Dirty Job No. 8: Scrubbing Shower Doors and Tiles
Time it takes: 10 to 15 minutes.
Why it matters: If they’re ignored for too long, mold and mildew can seep into the grout, and there may be no way to remove them. A buildup of soap scum can discolor ceramic and stone tile.
Step 1: Spray the walls with an all-purpose cleaner, then go at them with a stiff-bristle scrub brush (Bar Brush, $6, kitchenandcompany.com). For heavy soap scum, mold, and mildew, use a stronger cleaner, like Marblelife Maxout Tile and Grout (from $10, marblelife.com). When it comes to grout lines, Leigh Gansberg, director of housekeeping at the Carlyle hotel, in New York City, swears by the Mr. Clean Magic Eraser sponge ($6, walgreens.com). Just dampen it and rub it over the grout—the cleaner is inside the sponge. If you prefer an eco-friendly version, try the Stain Eraser ($17, goclean.com).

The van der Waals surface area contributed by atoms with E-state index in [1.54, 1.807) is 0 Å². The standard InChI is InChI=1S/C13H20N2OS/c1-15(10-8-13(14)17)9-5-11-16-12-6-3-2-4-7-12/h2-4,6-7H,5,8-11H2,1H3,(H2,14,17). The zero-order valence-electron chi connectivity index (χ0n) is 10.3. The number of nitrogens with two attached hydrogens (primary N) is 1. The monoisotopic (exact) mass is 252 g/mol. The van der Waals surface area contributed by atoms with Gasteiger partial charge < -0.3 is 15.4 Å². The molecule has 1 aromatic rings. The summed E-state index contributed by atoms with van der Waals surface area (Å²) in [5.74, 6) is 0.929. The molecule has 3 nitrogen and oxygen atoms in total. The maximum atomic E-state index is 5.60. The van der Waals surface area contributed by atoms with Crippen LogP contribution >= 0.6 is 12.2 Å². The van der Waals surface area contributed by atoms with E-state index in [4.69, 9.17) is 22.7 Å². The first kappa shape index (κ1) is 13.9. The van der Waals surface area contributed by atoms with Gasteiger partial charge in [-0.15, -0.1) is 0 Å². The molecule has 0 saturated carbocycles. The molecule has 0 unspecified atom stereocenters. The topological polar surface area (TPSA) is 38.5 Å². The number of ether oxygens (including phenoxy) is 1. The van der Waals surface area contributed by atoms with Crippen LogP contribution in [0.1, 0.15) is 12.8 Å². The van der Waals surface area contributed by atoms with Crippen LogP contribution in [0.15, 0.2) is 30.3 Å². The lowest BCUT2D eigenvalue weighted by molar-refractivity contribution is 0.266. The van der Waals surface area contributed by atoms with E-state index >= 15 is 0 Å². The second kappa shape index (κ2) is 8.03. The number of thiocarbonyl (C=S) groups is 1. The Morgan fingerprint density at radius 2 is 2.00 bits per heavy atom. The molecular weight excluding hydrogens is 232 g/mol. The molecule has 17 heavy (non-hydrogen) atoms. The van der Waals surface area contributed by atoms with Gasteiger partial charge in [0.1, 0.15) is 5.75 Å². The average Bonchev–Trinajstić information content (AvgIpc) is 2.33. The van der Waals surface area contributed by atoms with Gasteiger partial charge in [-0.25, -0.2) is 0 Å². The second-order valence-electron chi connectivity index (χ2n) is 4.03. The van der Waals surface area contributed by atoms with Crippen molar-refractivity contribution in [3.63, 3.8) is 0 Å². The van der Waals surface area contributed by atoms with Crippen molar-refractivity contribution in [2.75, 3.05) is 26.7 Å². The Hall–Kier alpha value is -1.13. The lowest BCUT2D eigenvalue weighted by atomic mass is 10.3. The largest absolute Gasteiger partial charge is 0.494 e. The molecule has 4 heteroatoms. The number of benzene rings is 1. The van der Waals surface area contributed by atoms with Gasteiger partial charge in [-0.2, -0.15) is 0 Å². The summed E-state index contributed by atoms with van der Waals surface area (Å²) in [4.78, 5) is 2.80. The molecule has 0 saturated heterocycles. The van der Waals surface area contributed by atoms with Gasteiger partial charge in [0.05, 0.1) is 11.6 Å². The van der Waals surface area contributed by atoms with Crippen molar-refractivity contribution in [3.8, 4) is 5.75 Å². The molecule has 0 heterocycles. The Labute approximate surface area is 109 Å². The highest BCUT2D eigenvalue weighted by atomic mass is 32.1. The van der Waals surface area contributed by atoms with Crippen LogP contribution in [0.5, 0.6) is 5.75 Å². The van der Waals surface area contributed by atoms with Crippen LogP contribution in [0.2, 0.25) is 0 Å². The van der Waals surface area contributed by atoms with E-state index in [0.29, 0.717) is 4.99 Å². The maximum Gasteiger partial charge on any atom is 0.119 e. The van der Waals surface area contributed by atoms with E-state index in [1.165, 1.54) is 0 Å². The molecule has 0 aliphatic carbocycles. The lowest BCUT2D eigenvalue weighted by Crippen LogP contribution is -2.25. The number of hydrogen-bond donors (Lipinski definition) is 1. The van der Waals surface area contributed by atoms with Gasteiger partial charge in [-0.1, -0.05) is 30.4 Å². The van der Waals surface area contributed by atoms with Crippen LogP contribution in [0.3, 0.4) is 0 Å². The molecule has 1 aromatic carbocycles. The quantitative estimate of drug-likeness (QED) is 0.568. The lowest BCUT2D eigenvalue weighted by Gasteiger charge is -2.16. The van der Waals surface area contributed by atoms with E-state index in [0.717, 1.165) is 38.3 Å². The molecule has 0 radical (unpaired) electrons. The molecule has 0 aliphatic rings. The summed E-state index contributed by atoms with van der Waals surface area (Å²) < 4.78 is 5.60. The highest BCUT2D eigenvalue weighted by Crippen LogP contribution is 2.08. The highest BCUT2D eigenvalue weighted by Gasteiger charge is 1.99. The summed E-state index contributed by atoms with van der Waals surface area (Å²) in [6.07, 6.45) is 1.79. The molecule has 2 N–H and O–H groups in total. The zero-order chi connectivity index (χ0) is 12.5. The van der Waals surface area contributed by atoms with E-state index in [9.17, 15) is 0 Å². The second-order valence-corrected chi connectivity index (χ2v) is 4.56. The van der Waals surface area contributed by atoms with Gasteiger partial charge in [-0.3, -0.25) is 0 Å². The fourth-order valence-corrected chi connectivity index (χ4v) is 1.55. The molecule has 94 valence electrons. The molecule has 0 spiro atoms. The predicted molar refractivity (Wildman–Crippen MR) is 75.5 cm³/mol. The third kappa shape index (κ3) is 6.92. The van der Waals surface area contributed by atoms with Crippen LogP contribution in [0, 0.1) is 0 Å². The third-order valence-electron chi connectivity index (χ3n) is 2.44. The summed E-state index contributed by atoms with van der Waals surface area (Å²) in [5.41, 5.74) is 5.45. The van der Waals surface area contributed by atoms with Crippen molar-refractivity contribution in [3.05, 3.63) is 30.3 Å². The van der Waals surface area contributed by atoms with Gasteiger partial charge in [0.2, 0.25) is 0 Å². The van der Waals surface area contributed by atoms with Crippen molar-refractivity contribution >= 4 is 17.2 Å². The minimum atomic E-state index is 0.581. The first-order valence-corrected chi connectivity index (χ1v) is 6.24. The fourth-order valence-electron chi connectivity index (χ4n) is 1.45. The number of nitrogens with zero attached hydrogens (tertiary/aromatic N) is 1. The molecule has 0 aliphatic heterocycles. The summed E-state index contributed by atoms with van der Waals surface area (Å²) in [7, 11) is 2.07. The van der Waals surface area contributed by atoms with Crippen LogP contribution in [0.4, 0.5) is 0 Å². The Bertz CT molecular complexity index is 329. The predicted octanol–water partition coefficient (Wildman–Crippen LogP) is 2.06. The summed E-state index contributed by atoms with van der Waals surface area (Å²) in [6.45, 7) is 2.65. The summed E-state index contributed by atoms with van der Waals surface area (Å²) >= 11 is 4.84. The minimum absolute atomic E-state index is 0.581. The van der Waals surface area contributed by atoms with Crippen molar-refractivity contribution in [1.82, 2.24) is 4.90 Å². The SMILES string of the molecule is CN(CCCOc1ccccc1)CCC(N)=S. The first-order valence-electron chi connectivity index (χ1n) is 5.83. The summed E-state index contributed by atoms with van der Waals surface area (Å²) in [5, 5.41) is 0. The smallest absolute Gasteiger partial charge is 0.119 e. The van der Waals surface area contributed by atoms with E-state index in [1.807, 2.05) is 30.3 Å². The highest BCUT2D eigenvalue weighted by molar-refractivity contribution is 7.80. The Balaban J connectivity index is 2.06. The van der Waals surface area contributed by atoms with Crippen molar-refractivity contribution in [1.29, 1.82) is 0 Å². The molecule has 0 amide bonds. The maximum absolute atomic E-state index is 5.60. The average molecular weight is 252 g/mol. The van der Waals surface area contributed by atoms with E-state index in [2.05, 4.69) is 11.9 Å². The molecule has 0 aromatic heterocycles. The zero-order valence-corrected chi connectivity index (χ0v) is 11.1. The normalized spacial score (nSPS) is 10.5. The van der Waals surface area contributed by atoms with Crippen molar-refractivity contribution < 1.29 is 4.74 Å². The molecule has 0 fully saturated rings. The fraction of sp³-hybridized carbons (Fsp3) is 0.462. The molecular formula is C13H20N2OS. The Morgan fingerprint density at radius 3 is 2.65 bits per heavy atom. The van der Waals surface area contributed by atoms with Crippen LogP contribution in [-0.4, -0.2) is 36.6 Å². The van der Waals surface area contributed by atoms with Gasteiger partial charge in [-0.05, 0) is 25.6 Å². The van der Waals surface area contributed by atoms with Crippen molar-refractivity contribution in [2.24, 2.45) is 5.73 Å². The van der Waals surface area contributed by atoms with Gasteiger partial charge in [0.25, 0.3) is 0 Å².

Step 2 (for those with shower doors): Use glass cleaner or, if you’re dealing with serious soap scum or hard-water spots, undiluted white vinegar that has been heated to boiling (just be careful). A scrub brush can scratch glass, so use a microfiber cloth or, for gentle abrasion, a nonscratch scrubbing sponge. A trick for shower-door tracks: Pour a little vinegar into the track, let sit for a few minutes, then rub with the scrub brush and towel-dry. No need to rinse. After a shower or two, the vinegar smell will be gone.
Try to do this: Every other week for light cleaning (using the all-purpose cleaner); once a month for the shower-door tracks.